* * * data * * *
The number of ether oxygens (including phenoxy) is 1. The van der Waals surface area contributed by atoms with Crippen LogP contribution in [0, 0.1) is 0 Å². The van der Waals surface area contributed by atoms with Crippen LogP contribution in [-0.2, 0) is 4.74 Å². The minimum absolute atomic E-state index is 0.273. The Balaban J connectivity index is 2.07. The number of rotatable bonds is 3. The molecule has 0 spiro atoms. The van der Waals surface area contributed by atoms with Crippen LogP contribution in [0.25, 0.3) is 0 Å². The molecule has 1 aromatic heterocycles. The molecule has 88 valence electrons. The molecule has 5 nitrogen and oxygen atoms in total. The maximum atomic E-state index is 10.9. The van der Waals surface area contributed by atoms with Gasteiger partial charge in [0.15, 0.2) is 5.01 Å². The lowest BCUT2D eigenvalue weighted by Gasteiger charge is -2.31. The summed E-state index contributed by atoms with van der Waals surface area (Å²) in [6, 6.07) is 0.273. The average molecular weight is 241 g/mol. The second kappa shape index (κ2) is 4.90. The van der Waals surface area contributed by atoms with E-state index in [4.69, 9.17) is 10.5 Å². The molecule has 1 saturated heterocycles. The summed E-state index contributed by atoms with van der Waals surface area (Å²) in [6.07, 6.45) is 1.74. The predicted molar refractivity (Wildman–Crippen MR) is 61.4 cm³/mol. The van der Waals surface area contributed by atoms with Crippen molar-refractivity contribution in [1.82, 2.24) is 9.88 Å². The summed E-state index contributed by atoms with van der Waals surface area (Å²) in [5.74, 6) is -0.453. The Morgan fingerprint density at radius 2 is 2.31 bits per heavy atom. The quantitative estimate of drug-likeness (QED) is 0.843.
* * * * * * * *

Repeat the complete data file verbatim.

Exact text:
The number of ether oxygens (including phenoxy) is 1. The van der Waals surface area contributed by atoms with Crippen LogP contribution in [0, 0.1) is 0 Å². The van der Waals surface area contributed by atoms with Crippen LogP contribution in [-0.2, 0) is 4.74 Å². The minimum absolute atomic E-state index is 0.273. The Balaban J connectivity index is 2.07. The number of rotatable bonds is 3. The molecule has 0 spiro atoms. The van der Waals surface area contributed by atoms with Crippen LogP contribution in [0.25, 0.3) is 0 Å². The molecule has 1 aromatic heterocycles. The molecule has 88 valence electrons. The molecule has 5 nitrogen and oxygen atoms in total. The maximum atomic E-state index is 10.9. The van der Waals surface area contributed by atoms with Gasteiger partial charge in [0.15, 0.2) is 5.01 Å². The lowest BCUT2D eigenvalue weighted by Gasteiger charge is -2.31. The summed E-state index contributed by atoms with van der Waals surface area (Å²) in [6, 6.07) is 0.273. The average molecular weight is 241 g/mol. The second kappa shape index (κ2) is 4.90. The van der Waals surface area contributed by atoms with E-state index in [4.69, 9.17) is 10.5 Å². The molecule has 1 saturated heterocycles. The summed E-state index contributed by atoms with van der Waals surface area (Å²) in [6.07, 6.45) is 1.74. The predicted molar refractivity (Wildman–Crippen MR) is 61.4 cm³/mol. The van der Waals surface area contributed by atoms with Crippen molar-refractivity contribution in [1.82, 2.24) is 9.88 Å². The summed E-state index contributed by atoms with van der Waals surface area (Å²) in [5.74, 6) is -0.453. The Morgan fingerprint density at radius 2 is 2.31 bits per heavy atom. The quantitative estimate of drug-likeness (QED) is 0.843.